Never have two losses felt more like 16.
The Bears have looked totally hapless on defense in two games without Akiem Hicks.
Their offense already looked that way.
Coach Matt Nagy has tried explaining why two weeks of work led to a running game even worse than it had been been in London, but seemed more and more exasperated as the press conference went along. Nagy suggested he is weary of the lack of running attempts, but he is the one in charge of the play calls. At least everyone thought so.
Then again, it could have been a not-so-subtle way of passing the buck to Mitchell Trubisky because he's often the one who decides on the field during a run-pass option play whether to hand it off.
That's all Trubisky needs, is blame for something else.
It was all confusing but not close to the chaos the Bears achieved on offense along their sideline Sunday when the headset wasn't working and they were unable to program Trubisky like a robot.
What isn't confusing is where the Bears are headed on their current course.
The franchise has been down the road before, but it's not 2014 when Marc Trestman was in charge and trashed the running game of his own free will. That team never accomplished anything, had no defense from Day 1, and had landmines everywhere in the form of divisive personalities. The central me-first guys were Brandon Marshall and Martellus Bennett. Jay Cutler almost seemed like a supportive, semi-interested teammate compared to those two.
No, this Bears team seems headed down the path taken by the 2002 Bears..
Remember the incredible turnaround run to the 2001 NFC Central title when they had 700 pounds-plus of fun in the middle with Ted Washington and Keith Traylor, won 13 games, went into the playoffs and lost at home? Who did they lose to? Who else? The Eagles, minus the double-doink.
The division title happened out of the blue, kind of like the 2018 NFC North title.
Then 2001 became 2002, and after two wins – again like this year's 3-1 record – the massive Washington went out for the year with a lisfranc injury. A kickoff hit Leon Johnson in the helmet and bounced right to the Saints, who pounced on it and started a rout in Champaign at Memorial Field.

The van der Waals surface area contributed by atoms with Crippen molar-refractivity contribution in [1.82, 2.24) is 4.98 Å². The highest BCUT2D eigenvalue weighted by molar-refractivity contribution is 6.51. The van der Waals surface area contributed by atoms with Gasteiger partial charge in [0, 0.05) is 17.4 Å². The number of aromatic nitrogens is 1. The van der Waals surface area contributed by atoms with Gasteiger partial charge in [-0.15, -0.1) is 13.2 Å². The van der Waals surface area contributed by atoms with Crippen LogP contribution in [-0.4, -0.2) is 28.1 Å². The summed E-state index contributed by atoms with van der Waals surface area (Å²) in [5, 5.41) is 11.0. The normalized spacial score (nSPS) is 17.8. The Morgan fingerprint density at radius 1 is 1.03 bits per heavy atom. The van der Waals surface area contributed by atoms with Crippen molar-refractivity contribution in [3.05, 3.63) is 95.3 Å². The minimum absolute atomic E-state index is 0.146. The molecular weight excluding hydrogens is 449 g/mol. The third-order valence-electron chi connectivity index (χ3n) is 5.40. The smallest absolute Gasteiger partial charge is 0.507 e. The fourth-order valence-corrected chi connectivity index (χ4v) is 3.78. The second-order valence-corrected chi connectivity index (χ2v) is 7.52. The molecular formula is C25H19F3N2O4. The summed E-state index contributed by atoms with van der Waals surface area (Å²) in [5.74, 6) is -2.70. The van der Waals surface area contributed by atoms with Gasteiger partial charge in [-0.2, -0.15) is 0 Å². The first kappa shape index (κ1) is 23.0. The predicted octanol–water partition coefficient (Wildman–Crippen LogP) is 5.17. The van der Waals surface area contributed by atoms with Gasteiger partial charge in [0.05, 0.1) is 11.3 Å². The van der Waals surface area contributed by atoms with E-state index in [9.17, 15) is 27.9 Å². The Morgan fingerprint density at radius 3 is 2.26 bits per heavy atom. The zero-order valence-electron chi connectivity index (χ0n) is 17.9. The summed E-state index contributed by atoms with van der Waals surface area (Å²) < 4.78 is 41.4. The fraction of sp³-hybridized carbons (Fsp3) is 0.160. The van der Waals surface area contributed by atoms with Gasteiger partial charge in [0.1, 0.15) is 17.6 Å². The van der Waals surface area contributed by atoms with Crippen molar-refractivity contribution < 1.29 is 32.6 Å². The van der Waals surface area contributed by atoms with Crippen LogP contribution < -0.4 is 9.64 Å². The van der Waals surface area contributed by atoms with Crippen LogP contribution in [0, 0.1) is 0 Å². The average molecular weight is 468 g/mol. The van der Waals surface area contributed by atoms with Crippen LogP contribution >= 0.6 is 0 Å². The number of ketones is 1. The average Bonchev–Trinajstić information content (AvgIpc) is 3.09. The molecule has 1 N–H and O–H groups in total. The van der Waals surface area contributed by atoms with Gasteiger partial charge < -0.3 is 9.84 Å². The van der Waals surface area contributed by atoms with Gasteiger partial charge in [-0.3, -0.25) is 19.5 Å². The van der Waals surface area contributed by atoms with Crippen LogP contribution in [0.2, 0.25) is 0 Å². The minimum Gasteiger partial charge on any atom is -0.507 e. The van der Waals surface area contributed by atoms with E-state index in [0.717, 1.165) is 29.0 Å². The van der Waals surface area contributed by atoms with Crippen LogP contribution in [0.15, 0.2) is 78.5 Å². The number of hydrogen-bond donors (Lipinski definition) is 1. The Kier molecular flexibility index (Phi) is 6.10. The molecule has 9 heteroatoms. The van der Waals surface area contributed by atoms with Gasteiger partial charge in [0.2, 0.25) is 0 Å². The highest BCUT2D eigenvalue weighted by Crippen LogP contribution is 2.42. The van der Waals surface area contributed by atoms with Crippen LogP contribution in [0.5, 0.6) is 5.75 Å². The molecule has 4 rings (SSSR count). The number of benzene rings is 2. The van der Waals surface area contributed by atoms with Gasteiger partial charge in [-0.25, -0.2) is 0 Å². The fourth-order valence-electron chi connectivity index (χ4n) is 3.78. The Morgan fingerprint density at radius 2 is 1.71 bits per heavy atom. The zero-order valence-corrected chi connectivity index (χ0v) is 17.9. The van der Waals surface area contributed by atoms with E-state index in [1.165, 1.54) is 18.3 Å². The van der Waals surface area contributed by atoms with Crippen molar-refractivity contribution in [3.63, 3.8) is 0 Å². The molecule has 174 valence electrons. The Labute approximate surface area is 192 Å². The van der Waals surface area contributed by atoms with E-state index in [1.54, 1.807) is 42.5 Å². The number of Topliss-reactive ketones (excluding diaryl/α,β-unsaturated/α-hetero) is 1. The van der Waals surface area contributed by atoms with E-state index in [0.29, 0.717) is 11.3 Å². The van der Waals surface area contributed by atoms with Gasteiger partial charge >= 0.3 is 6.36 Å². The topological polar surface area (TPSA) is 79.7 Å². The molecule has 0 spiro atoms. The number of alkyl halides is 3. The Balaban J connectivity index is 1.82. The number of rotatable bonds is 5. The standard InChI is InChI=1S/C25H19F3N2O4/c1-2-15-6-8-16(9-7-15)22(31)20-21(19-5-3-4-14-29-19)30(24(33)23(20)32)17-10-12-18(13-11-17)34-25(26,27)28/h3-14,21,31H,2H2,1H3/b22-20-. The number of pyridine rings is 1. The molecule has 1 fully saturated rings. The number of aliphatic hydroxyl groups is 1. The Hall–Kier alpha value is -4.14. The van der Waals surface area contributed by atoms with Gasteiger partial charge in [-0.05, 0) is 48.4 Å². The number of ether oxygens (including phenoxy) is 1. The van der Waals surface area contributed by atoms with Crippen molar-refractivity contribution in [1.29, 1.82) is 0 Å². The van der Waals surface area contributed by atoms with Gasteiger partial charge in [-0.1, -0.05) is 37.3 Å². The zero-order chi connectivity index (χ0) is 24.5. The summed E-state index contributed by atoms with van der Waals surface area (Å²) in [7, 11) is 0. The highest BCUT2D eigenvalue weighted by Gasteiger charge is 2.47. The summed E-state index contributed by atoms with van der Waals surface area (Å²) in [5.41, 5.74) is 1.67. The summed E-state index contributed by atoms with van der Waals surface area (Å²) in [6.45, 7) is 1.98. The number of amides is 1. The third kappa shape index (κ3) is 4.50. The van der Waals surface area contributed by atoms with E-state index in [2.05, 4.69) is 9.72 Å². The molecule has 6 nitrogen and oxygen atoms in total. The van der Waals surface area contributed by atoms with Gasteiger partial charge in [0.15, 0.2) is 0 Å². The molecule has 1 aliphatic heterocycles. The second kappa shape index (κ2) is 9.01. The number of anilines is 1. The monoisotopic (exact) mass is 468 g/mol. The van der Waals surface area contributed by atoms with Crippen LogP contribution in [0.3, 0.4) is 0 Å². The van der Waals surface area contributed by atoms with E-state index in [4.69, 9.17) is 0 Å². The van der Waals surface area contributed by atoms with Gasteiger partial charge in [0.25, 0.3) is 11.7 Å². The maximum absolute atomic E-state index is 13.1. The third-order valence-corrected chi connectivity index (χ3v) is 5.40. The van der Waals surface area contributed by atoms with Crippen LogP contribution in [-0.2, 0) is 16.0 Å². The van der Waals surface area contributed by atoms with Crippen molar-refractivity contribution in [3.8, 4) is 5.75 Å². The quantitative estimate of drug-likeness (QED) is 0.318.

Boom. End of the line.
Without a way to stop the run, and with Bears rushing leader Anthony Thomas averaging only 3.4 yards an attempt, they quickly became NFL road kill on a weekly basis.
Quarterbacks Jim Miller, Chris Chandler and finally "Happy" Hank Burris were all ineffective.
The Bears lost eight straight, went on to finish 4-12, and after a mediocre 2003 Jerry Angelo got to fire coach Dick Jauron like he wanted to do all along.
These Bears appear headed toward a 2002 collapse. They can't run, can't stop the run and Mitchell Trubisky shows no ability to grab the offense and pull them out of the downward spiral. He's getting blamed for errant passes, and now it seems for the team's failure to commit to the running game.
It's only two losses, sure, but the way it happened is what happens to really bad teams, not 3-3 teams who have a $141 million pass rusher and are still technically in the middle of a playoff chase.
"When you have one side that's playing really well and another side that's trying to get things figured out, for us as a team, the frustrations, the emotions right now after the game when you have that kind of stuff go on, it can challenge you. It really can," Nagy said.
There are actually two sides of the football not playing really well right now. And unless letting punt blockers get their hands on two of your punts is good special teams play it's three, with all due respect to Cordarrelle Patterson and Eddy Pineiro.
Trubisky can overthrow all the open receivers he wants. The thing is, he already was doing this.
When the rest of the team starts playing like Trubisky, then you have deja vu 2002: The Collapse 2.0.
Before his postgame press conference ended Sunday with an uncomfortable exchange with a reporter, the 2018 NFL Coach of the Year was asked if he might think about letting someone else call plays.
"I'm not going to get into all that. If I did, I'm not going to ... no one here will know," Nagy said.
What difference does it make who calls the plays when nothing works and the downward spiral has begun?